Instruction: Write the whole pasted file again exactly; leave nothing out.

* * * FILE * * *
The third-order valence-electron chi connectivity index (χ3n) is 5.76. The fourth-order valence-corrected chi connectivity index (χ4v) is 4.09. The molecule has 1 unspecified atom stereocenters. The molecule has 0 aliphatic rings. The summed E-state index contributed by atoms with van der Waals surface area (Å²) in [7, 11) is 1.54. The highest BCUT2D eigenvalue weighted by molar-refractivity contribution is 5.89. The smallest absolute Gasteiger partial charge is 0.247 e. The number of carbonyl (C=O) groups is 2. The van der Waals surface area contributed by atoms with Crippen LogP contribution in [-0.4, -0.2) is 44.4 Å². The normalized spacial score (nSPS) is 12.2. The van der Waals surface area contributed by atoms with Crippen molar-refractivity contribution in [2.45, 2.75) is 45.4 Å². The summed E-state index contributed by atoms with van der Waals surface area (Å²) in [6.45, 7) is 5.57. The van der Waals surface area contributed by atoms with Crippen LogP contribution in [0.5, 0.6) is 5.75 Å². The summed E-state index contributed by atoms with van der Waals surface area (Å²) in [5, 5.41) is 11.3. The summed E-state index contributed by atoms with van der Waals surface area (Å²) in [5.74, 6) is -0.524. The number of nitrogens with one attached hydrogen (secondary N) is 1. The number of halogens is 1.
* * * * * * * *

The third-order valence-electron chi connectivity index (χ3n) is 5.76. The fourth-order valence-corrected chi connectivity index (χ4v) is 4.09. The molecule has 1 unspecified atom stereocenters. The molecule has 0 aliphatic rings. The summed E-state index contributed by atoms with van der Waals surface area (Å²) in [7, 11) is 1.54. The highest BCUT2D eigenvalue weighted by molar-refractivity contribution is 5.89. The smallest absolute Gasteiger partial charge is 0.247 e. The number of carbonyl (C=O) groups is 2. The van der Waals surface area contributed by atoms with Crippen LogP contribution in [-0.4, -0.2) is 44.4 Å². The normalized spacial score (nSPS) is 12.2. The van der Waals surface area contributed by atoms with Crippen molar-refractivity contribution in [2.45, 2.75) is 45.4 Å². The summed E-state index contributed by atoms with van der Waals surface area (Å²) in [6.45, 7) is 5.57. The van der Waals surface area contributed by atoms with Crippen LogP contribution in [0.5, 0.6) is 5.75 Å². The summed E-state index contributed by atoms with van der Waals surface area (Å²) in [5, 5.41) is 11.3. The summed E-state index contributed by atoms with van der Waals surface area (Å²) in [5.74, 6) is -0.524. The number of nitrogens with one attached hydrogen (secondary N) is 1. The number of halogens is 1.